“We were already strong believers in Genesis products, having five of their mobile shears at work between our three facilities,” Andersen says. “So when that first grapple died, it made sense to call them. Turns out they were just introducing their GSG scrap grapples, and we quickly ordered one of the first units. We were so pleased with the performance that when we ordered our second loader, we had it shipped with a Genesis scrap grapple attached.

“A scrap yard is a tough environment for attachments, but Genesis has done a great job designing its grapples to stand up to those challenges,” Andersen says. “And because of my experience with their shears, I already knew they stood behind their products, so I wasn’t at all surprised at their levels of performance and support.”

High scrap IQ

Further proof that Andersen’s Salvage is anything but content with business as usual can be found in its approach to processing residual materials from the shredding effort. At its Greeley yard, the company is expanding its ability to pull value from automotive shredder residue (ASR), a material that many consider a waste product. Using an approach dubbed the IQASR, developed in conjunction with Riverside Engineering, Andersen says the patented process affords it a wide range of benefits.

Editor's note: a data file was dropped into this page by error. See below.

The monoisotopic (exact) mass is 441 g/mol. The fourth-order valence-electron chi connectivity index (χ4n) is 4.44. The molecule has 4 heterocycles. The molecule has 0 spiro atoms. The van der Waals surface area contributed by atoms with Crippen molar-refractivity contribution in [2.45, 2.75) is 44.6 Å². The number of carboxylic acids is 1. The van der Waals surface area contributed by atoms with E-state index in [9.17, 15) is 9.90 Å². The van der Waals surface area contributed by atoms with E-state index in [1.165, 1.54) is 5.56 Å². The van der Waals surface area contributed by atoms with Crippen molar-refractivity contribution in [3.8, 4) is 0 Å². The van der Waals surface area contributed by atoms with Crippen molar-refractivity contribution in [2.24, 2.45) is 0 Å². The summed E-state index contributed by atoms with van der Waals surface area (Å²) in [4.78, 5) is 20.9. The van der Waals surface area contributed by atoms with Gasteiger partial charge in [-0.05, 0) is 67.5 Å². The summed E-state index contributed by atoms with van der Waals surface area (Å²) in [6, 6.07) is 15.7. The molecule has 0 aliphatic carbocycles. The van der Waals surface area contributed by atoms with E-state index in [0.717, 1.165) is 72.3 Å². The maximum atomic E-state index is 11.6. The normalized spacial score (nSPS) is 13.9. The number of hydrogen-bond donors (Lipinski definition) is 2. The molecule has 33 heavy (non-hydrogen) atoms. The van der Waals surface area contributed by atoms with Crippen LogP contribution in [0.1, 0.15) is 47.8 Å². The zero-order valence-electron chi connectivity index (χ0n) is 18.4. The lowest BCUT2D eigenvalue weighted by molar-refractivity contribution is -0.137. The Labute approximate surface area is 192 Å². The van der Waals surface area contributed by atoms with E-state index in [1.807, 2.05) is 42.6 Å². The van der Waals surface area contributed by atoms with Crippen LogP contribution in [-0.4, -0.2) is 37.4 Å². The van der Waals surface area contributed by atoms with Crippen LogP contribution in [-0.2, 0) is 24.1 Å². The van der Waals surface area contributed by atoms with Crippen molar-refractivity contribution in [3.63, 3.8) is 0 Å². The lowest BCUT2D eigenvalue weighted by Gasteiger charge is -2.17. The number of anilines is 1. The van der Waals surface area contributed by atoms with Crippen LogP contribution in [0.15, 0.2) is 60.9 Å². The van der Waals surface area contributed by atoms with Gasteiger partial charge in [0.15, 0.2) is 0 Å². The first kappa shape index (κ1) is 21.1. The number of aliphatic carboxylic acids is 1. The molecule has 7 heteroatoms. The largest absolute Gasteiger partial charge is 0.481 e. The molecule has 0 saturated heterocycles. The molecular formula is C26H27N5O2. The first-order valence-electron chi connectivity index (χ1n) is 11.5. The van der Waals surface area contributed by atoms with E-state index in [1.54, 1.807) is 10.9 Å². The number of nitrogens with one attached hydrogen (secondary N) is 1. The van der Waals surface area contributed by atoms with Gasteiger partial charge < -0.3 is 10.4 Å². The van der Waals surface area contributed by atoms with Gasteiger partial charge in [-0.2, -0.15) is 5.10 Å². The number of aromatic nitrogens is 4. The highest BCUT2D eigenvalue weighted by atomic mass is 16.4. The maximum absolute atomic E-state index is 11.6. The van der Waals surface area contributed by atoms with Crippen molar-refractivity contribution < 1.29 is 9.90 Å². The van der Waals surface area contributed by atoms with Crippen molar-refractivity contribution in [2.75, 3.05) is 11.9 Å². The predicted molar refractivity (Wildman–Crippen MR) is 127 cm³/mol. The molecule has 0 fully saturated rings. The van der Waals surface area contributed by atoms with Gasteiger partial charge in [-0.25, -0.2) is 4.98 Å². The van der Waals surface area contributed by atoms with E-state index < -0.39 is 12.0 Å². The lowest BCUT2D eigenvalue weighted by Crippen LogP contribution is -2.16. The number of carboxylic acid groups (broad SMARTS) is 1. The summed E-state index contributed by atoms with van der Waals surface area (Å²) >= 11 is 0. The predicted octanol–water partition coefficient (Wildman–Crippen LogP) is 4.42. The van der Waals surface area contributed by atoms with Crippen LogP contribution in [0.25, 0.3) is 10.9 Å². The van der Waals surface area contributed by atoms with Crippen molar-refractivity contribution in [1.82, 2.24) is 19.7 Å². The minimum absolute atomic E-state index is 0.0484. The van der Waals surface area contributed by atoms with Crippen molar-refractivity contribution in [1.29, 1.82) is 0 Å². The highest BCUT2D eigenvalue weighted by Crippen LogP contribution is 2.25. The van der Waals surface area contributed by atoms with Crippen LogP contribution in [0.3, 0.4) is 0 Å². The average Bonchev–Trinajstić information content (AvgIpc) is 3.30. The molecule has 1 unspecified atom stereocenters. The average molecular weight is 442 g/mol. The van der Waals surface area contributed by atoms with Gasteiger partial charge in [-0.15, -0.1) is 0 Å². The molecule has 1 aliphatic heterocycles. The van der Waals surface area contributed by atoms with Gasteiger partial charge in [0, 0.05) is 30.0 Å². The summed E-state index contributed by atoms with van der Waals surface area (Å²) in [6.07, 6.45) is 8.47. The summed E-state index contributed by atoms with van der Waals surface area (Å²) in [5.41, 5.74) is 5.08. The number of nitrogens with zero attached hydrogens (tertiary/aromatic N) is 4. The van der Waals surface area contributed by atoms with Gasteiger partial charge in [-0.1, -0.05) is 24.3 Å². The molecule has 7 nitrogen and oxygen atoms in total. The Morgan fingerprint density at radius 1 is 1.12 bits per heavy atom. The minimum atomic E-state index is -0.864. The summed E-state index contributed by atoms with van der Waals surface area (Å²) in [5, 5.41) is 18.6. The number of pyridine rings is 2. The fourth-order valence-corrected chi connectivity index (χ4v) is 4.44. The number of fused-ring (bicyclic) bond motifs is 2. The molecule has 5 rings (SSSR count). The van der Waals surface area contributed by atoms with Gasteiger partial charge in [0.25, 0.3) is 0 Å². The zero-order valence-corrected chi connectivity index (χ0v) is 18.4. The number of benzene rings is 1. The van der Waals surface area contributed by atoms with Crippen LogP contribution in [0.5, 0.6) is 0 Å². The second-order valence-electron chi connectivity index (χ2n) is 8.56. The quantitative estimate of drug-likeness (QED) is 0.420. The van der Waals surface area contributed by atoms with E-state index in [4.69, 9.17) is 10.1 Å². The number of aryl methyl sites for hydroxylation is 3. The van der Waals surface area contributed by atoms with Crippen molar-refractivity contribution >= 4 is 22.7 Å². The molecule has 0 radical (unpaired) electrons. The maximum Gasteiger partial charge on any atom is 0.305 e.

“Once the ASR is transferred from the shredder it enters the IQASR system, where a patented airflow sorting technology removes unwanted materials that traditionally degrade its value,” he says. “This increases the amount of metal that can be recovered, lowers the burden on downstream separation equipment and increases the effectiveness of the sensor sorters used in copper wire recovery. It also results in less material headed to the landfill, which reduces our disposal costs. We’ve had one IQASR line in place for three years already; this second one will expand that capability.”

He adds that with the IQASR, Andersen’s also can more confidently and efficiently create clean zurik, a combination of stainless steel, insulated copper wire, aluminum, copper, lead, magnesium, nickel, tin and zinc, which is closely monitored under China’s Operation Green Fence initiative. He also says the method with which the company handles ASR is a perfect example of what can result when the relationship between an equipment supplier and its customers is positive and mutually cooperative.

“We choose to only work with companies that share our commitment to quality,” Andersen says. “Companies like Genesis and Riverside have shown they fully understand what we are doing out here and work hard to make certain we can do so as efficiently and effectively as possible. And they offer a level of support that says they will always be there in the event an issue arises. That’s why they have our business and will continue to do so as we move forward,” he adds.

And moving forward Andersen’s Sales & Salavage is.


The author submitted this story on behalf of Genesis Attachments, Superior, Wisconsin. More information is available at